My Inability to Concentrate Strikes Again

I am a little bit into my re-write and so, of course, I’m thinking about my next project. I have two exciting ideas and I just can’t decide which one to do first. My conundrum is two fold: which idea do I WANT to do more and which idea is a better choice for the long term.

The big problem is that the ideas are in totally different genres and neither genre is the same as my current project. And I keep reading the very logical advice that a new author should stick to a single genre so that whatever marketing they do for one book can be re-used for subsequent books. This really does make a lot of sense – building a readership and all. But I really like both genres… and I really LOVE both ideas…

So I’m stymied. So far the scales are slightly tipped towards the historical fiction as I think it has more obvious series potential. But that’s really the only inequality between the two. I think I’m marginally more excited about the other idea (urban fantasy) but I’m vacillating. I’m hoping that the conference I’m going to in September, which has sessions on both genres, will help me make up my mind. My own personal interest being mostly equal, I suspect that marketability will be a big part of my decision, but I don’t know which genre is selling better right now.

If I can pick a project and have some success with it, I can always come back to the other idea later. But which one should I start with? Argh!

So, out of curiosity, which one sounds better to you?

Option 1: Historical Fiction (14th c. England) involving a foiled assassination attempt on Edward III. There will be a heraldic tournament, a northern noble who is trying to save his people from bankruptcy, famine, and being overrun by the Scottish by knocking off the King. So, a sympathetic antagonist, torn loyalty in a feudal system, an epic ladscape, etc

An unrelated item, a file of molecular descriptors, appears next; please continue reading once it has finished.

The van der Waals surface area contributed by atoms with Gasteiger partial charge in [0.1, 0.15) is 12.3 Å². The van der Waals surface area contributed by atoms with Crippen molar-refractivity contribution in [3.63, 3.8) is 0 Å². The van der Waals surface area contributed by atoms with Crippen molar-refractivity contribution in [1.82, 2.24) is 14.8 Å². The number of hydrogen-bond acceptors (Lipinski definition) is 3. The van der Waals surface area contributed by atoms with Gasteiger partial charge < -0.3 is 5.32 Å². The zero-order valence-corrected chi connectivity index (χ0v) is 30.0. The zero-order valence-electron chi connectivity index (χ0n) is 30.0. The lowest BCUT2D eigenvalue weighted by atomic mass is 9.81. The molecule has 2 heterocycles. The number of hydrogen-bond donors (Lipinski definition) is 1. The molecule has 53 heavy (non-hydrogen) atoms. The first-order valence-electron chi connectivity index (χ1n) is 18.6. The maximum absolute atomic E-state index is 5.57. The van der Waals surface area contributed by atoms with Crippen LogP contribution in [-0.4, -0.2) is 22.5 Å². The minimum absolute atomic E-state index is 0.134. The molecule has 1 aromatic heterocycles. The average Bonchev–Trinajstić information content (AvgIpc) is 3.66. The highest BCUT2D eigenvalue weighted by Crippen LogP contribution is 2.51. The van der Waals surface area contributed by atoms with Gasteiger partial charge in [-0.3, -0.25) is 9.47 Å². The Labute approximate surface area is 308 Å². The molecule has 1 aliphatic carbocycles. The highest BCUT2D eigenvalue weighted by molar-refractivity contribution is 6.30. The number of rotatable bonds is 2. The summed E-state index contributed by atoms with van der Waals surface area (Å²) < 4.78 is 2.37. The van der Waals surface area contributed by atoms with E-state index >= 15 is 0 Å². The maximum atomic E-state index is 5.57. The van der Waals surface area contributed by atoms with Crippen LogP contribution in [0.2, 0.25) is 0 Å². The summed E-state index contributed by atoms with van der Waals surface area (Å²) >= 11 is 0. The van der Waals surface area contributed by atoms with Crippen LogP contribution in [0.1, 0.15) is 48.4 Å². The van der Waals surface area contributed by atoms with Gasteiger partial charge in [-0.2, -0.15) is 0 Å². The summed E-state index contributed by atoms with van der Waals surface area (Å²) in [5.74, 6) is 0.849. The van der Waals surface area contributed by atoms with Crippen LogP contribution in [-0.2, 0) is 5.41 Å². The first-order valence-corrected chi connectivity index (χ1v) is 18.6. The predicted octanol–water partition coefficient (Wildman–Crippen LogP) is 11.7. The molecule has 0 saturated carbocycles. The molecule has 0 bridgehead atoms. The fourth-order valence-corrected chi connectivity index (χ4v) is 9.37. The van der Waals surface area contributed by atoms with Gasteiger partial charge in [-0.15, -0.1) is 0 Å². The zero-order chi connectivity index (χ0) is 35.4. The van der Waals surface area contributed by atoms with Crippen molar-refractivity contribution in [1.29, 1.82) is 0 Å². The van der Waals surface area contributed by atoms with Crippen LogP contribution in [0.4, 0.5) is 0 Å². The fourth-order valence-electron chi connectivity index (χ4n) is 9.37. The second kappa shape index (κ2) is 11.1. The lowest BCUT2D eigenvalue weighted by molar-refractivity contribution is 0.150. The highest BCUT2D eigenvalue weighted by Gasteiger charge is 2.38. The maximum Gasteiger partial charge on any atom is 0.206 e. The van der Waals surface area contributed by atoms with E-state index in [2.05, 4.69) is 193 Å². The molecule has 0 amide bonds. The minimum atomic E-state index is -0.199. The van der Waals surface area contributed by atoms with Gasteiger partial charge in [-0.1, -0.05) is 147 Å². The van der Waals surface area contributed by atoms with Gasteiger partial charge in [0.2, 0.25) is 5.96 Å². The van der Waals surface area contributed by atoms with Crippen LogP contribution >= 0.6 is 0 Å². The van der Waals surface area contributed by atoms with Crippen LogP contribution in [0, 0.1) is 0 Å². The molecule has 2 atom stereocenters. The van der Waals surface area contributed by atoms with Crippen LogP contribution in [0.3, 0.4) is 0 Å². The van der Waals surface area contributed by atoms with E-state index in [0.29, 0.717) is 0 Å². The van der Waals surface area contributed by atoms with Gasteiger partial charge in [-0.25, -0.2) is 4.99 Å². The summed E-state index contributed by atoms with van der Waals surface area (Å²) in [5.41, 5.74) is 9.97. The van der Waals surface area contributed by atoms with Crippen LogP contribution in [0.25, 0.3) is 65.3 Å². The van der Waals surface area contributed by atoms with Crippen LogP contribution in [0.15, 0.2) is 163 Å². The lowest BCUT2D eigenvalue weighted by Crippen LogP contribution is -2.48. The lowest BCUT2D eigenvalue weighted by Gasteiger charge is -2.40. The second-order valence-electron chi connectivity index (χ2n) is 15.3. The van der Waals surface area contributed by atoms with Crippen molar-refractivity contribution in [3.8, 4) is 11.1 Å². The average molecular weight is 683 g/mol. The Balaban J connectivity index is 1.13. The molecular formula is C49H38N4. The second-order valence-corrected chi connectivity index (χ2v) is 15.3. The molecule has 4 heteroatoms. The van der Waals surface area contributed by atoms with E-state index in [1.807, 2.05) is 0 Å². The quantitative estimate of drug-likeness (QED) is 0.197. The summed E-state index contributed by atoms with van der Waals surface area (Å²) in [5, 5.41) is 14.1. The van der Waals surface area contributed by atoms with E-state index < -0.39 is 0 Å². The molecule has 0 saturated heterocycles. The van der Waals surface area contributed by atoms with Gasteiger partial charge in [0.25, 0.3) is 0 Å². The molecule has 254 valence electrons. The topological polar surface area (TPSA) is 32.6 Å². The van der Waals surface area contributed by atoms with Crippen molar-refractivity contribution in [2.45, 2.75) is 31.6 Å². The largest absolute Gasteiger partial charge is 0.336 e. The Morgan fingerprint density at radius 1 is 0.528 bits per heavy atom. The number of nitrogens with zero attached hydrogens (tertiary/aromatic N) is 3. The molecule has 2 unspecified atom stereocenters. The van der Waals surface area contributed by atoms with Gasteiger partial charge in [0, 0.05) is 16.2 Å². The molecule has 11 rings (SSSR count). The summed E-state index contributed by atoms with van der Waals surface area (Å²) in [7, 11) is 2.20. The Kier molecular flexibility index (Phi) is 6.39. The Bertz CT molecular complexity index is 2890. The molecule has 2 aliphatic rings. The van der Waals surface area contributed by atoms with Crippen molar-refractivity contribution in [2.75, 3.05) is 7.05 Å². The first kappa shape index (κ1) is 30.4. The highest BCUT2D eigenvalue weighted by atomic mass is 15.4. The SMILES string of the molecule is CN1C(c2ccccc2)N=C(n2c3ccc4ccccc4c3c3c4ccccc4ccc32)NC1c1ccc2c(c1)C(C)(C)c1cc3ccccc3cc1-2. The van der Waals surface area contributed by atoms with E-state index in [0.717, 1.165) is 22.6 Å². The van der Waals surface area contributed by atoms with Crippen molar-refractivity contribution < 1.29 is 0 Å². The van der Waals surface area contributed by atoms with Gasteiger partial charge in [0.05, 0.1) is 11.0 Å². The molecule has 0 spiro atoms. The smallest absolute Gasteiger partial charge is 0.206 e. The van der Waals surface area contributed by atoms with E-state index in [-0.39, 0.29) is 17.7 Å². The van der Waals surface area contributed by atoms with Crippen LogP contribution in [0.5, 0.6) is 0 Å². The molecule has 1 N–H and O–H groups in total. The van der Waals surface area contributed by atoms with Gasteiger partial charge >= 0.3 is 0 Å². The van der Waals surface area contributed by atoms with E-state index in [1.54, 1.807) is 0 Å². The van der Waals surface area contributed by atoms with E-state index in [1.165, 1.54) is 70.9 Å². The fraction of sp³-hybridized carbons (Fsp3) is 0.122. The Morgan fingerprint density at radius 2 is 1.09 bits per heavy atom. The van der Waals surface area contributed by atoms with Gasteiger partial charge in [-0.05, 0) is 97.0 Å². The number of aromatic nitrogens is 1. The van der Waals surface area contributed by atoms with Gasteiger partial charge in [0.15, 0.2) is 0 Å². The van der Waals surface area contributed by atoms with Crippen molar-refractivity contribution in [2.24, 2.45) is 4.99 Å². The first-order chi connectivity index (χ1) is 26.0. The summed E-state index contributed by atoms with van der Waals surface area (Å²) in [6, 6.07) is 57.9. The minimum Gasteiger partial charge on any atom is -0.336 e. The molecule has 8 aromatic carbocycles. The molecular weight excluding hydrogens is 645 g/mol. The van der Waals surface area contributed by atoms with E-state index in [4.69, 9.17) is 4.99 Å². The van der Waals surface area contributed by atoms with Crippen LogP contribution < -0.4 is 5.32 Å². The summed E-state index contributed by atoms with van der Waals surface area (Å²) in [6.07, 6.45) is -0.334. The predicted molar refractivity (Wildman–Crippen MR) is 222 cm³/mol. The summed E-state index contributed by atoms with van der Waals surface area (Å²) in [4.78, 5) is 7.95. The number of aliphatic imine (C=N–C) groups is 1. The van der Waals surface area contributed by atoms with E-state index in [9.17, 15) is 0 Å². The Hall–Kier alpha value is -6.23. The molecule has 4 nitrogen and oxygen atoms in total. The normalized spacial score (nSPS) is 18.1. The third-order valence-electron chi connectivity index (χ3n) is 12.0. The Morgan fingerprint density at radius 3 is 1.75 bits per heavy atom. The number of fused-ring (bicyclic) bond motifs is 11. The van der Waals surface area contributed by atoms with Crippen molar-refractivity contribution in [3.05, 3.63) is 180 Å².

Option 2: Urban fantasy. A mob city run by five chinese families. An outside group tries to take over by knocking the families off using Daoist sorcery and an army of ghosts.

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6 Comments

Filed under Conferences, Writing Craft

6 responses to “My Inability to Concentrate Strikes Again

  1. Gael

    Write what you know. You know more about 14th century Europe than Chinese family culture. Writing about an ethnic group as an outsider can come off as stereotyping. It is the nuances of culture, observed first hand or experienced personally that keep the writing fresh. When you are writing about a time you can’t possibly observe personally you know your audience also has the same handicap. So your characters will relate to each other as you would imagine them to and no one can object. But cross cultural lines, and the subtle differences will pile up quickly. Too many readers will notice the errors. Some may even be very offended. If you write an urban fantasy, find a way to write about a culture that you are well acqainted with.

    • I think that’s the obvious answer, but I don’t like it. I think it’s too limiting to only write about what I know – then I can only ever write about astronomy and the 14th c. and that seems like a cop-out. I hate the idea of giving up on a cool and engaging concept simply because it’s outside my comfort zone. Besides, I happen to have a very convenient Chinese culture checker 🙂 And I think fantasy is, by it’s nature, a little more flexible. I’m not planning to write a narrative history of Tibet or anything. I totally understand your point and it was an argument that I was expecting, but I don’t think I can start a writing career with the assumption that I can’t write about something simply because I don’t know about it now. Given my background (which I know you know), the 14th c. story would be way easier to write. But I don’t want to make decisions base don what is Easier. I want to push myself and be excited and passionate about an idea.

  2. Jill

    I vote for the historical fiction idea — but maybe it’s because I visited a 14th century drover’s inn in Wales a few months ago!

    • I love Wales. I’v eonly ever been to Cardiff but the “castle” there is so gorgeous. I’ve seen some of the old crofts in England, though, and they really have great atmosphere.

  3. the1940mysterywriter

    I’m a sucker for historical fiction, so perhaps my vote is biased? But hey, who doesn’t love a tournament?
    Gunnar
    P.S. Catch you in the Platform-Building Campaign.

    • Me, too. I’m a re-enactor so I’ve got a long history of visualizing that century – and the story is based on a historical tournament that I actually re-did a few years ago!

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